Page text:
The Magic of Pigment
The Magic of Pigment Colour is fascinating. Colour can evoke emotions, drive actions and cause reactions. 40,000 years ago artists invented the first pigments from a combination of soil, animal fat, burnt charcoal, and chalk creating a palette of red, yellow, brown, black, and white. For hundreds of years, the cost of lapis lazuli rivalled the price of gold. In 1775, the Swedish chemist Carl Wilhelm Scheele invented a bright green pigment laced with the toxic chemical arsenic banned in 1960’s and thought to have contributed to Cézanne’s diabetes and Monet’s blindness.
Colour and Healthcare Fascinating studies with regards to colour and healthcare show a wide variety of findings. Dining rooms in mental health units treating those with anorexia have been painted orange which stimulates appetite whilst blue suppresses. Yellow is known to make babies cry more and avoided in maternity units. There are many functional uses of colour e.g separation between the floor and the wall in circulation spaces helps those with aging eyes to distinguish between different planes and reduce mobility issues.
Visual information 90% of information transmitted to the brain is visual. Yellow, orange and red send light rays of smallest frequency and longest wavelength which means we see yellow first. Red can be seen from the longest distance. Colour is a vital element for the brain as it processes images 60,000 times faster thanÂ text. For designers colour adds magic to a design, it can draw the eye and create aÂ shorthand message.
Sir Isaac Newton Imagine a time when colours had no names. A pioneer in the field of colour Sir Isaac Newton in 1672, published his first, controversial paper on colour, and later, â€˜Opticksâ€™ . He passed a beam of sunlight through a prism. When the light came out of the prism is was not white but was of seven different colours: Red, Orange, Yellow, Green, Blue, Indigo and Violet. The spreading into rays was called dispersion by Newton and he called the different coloured rays the spectrum.
Chromesthesia Chromesthesia is one of the most common types of a type of synaesthesia . An acoustic perception evokes a visual experience where some see music in shapes and colours, they may have a perception of taste and smell, and in their fingertips, and they may even feel a texture. These synesthetic experiences are automatic and involuntary.
Chartres Cathedral 13c stained glass
Madder trade During the 13th century, those selling the blue plant-based dye of woad and the red plant-based dye of madder battled to get others to buy their products. In Magdeburg, the centre of Germanyâ€™s madder trade, religious frescoes began to depict hell as blue; in Thuringia, the madder merchants persuaded the stained-glass craftsmen to make the devils in the new church windows blue, rather than the traditional red or black, all in theÂ effort to discredit the upstart hue.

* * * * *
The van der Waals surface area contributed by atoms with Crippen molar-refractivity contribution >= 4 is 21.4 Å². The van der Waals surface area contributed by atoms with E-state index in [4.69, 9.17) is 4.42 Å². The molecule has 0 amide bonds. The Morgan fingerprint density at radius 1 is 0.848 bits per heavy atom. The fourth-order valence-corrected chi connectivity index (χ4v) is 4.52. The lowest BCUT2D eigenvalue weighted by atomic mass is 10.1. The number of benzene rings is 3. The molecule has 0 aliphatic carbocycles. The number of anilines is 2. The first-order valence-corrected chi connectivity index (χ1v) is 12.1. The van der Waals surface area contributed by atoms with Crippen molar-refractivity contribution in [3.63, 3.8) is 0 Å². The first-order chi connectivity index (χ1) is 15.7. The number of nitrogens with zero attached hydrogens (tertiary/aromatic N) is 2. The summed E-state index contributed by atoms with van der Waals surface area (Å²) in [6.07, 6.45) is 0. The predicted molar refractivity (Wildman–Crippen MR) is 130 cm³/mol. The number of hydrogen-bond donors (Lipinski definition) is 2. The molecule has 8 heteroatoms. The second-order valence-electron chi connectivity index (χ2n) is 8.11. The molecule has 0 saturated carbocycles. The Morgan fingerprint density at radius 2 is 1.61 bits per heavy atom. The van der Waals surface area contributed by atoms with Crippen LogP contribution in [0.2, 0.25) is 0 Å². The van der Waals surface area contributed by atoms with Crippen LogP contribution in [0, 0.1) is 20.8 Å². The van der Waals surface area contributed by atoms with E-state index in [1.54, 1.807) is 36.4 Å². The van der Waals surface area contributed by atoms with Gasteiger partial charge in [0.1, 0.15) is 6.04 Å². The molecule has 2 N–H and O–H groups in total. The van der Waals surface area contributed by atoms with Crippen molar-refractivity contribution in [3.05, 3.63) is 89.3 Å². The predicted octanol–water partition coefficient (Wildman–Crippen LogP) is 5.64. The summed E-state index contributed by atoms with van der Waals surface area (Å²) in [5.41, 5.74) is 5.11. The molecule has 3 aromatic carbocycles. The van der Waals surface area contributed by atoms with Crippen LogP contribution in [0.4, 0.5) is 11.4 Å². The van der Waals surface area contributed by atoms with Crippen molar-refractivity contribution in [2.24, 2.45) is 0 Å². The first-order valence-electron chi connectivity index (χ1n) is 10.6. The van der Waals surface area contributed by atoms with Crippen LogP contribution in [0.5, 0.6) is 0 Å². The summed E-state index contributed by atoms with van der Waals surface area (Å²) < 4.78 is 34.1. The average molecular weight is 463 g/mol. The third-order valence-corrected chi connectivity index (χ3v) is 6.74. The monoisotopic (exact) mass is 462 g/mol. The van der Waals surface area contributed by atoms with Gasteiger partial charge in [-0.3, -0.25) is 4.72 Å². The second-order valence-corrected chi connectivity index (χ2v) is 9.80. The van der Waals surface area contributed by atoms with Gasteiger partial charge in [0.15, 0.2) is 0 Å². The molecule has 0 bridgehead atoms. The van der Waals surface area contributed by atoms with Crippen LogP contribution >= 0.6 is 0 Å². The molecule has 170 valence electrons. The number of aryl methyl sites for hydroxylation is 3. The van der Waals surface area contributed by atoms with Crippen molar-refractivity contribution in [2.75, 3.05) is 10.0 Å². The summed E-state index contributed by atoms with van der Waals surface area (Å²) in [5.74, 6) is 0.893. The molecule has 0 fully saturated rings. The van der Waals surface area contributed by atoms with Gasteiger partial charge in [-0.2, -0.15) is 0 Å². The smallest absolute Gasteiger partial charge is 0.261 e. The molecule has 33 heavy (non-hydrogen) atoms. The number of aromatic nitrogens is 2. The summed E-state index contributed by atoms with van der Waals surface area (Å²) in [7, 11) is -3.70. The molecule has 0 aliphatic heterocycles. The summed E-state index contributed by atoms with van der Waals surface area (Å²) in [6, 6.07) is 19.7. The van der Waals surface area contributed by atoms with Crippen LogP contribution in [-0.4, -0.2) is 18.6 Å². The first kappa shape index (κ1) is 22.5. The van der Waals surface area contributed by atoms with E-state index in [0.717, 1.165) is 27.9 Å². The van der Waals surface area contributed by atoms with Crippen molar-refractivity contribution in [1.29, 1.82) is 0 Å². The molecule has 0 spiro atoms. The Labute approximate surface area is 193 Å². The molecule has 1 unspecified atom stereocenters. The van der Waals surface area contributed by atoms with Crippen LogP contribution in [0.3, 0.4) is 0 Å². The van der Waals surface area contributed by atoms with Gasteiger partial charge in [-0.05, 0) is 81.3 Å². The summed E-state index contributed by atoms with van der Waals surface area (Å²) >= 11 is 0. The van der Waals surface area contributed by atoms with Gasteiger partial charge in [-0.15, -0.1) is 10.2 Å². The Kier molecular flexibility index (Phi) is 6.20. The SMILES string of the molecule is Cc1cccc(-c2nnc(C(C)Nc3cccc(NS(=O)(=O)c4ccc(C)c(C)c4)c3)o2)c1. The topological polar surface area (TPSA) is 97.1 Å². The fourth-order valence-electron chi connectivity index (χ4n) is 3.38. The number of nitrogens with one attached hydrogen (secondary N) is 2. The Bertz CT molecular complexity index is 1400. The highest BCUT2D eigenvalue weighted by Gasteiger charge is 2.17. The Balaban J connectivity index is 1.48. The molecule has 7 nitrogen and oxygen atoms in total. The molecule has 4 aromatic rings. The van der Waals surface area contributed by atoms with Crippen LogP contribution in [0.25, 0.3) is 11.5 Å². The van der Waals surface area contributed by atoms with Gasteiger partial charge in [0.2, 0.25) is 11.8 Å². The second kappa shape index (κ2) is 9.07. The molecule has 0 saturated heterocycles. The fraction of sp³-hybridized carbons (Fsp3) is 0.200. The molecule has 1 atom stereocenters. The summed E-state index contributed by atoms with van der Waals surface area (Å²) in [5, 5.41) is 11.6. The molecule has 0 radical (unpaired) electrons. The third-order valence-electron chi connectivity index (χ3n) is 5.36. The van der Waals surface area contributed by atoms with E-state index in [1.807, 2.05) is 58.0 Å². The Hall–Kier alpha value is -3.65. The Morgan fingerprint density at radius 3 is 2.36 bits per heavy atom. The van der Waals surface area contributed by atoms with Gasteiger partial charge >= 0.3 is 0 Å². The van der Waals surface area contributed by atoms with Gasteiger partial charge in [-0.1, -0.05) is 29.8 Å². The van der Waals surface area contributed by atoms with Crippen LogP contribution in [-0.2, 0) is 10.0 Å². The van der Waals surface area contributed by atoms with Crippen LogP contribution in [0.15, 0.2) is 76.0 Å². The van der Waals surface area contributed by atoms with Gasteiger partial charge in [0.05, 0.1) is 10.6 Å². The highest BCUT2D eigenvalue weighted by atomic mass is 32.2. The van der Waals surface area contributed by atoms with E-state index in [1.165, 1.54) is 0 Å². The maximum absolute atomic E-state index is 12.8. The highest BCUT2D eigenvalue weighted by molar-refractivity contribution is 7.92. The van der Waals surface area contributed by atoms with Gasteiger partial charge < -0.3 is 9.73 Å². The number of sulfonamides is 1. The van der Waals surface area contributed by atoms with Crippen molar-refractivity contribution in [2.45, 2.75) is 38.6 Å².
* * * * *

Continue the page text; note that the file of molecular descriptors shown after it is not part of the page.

Human behaviour “Even if a person tries to be angry or aggressive in the presence of pink, he can’t, the heart muscles can’t race fast enough. It’s a tranquilizing colour that saps your energy.” It’s been used in prisons and many sports teams paint the visiting team’s locker room pink.
The full spectrum New borns can only focus about 8 to 12 inches from their face, and they see only black, white and grey. As their colour vision begins to develop, babies will see red first â€“ they will see the full spectrum of colours by the time they reach five months of age.
CMYK In 1906, the Eagle Printing Ink Company incorporated the four-colour wet process inks for the first time. Cyan, magenta, yellow, and black (also known as key), hence the name CMYK combined produce almost unlimited number of richer, darker tones. CMYK printing uses a method called halftoning to create different intensities of colour while saving on ink. The basic technique involves using little dots instead of solid blocks of ink. These little dots are small and spaced evenly apart so that the human eye sees it as a solid colour.
Memory We are more likely to remember somethingÂ seen in colour than black and white. Researchers had participants look at 48 images, with half in colour and half in black and white. Participants were then shown 48 additional images, and asked to identify which theyâ€™d seen. Subjects were 10 percent more likely to correctly identify the images in colour than in black and white.
Why do digital and Lithographic print colours differ? Digital uses toner based ink with images transferred electronically to the paper through magnetism and sealed through heatÂ fusers. Lithogrpahic printing uses wet ink which saturates the paper. Each colour requires its own image plate which is rolled or â€˜offsetâ€™ onto a cylinder, which makes an impression on paper being fed through the press. As the paper moves through each set of rollers, the colours mix to create a full colour image on the page.
Pantone Inc In 1956, Pantone Inc. consulted a chemist to reduce the complexity of their printing process. The ink supply was reduced to a simpler system, using a smaller number of inks to produce a boundless range of colours. Their greatest contribution to the industry was to introduce the Pantone Colour Matching System. Pantone uses 14 pigments to create 1,114 unique colours.
Remarkable by Design
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